2*d*, make the breadth of the top 5-9ths of the extreme breadth of the
ship.

*The depth of the Trestletrees* is 5-6ths of the diameter of the mast
at the top of the cheeks, and their thickness 3-7ths of their depth. Their
length 5½ or 6 times the diameter of the mast; or, 2*d*, their
length half the breadth of the top.

*The Crosstrees* are in length equal to the breadth of the top; their
siding dimension equal to half the diameter of the topmast at the cape, their
depth 5-6ths of their breadth.

*The length of the Cap* is 3½ times the diameter of the
mast-head; their breadth 1 and 3-4ths the diameter of the topmast; their depth
from the 3-4ths to 7-9ths the diameter of the topmasts, which pass up through
them.

23*d, The Topmast Trestletrees* are half the length of the main
trestletrees, and bear the same proportion to the topmasts as the main
trestletrees to the main-mast.

24*th, The Topmast Crosstrees* are half the length of the
main-crosstrees, and in the same proportion of thickness.

*The Cap of the Topmast* is the same proportion to the top-gallant
mast as the lower cap is to the topmast. Thus all the tops, caps, and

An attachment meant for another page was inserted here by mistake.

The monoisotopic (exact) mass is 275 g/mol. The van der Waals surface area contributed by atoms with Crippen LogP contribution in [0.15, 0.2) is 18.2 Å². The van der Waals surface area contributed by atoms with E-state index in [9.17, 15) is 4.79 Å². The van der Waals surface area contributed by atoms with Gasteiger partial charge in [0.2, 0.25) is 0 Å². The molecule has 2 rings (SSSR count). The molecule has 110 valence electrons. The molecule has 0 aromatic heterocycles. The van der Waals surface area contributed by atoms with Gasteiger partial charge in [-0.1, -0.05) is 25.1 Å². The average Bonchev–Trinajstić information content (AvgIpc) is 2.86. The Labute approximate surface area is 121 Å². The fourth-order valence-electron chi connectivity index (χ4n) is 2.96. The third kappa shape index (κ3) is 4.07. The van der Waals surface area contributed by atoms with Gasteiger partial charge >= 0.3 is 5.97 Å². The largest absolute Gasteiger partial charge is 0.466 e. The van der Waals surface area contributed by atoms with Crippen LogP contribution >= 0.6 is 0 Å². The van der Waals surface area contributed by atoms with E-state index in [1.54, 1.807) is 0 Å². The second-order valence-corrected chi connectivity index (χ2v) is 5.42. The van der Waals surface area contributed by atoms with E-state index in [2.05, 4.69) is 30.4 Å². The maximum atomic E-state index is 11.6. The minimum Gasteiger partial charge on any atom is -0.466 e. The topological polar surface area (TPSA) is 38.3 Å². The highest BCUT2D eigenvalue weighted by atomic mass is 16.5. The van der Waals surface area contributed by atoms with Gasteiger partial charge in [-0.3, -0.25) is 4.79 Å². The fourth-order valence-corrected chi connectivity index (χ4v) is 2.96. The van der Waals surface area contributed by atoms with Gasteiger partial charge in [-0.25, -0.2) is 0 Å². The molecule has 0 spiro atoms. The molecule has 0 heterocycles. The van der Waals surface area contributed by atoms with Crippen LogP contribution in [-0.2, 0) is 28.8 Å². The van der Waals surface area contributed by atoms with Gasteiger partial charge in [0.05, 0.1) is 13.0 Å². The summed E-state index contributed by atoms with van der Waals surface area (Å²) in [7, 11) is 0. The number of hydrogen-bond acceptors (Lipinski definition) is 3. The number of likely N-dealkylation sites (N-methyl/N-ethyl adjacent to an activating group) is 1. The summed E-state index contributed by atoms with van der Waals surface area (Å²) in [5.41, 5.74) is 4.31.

crosstrees are made in proportion to the masts or jib-booms they have to
support.

* The reader is requested to contrast the above rule with the following for a brig's main-mast. To 1-3d the length of the ship at the load-water line, including the main-stem and stern-post, add three times the extreme breadth per register, also the depth of the hold from the upper part of the main-deck to the top of the floor-timber, and half that sum will be the length of the main-mast in feet and inches. The diameters are found as for a ship.

** When the step of the mizen-mast is higher than that of the main-mast, such additional height must be deducted from the length of the mizen-mast, as given by the above rule.

Peter Hedderwick:

Printed for the Author, Edinburgh, 1830. pp 352-355.

Transcribed by Lars Bruzelius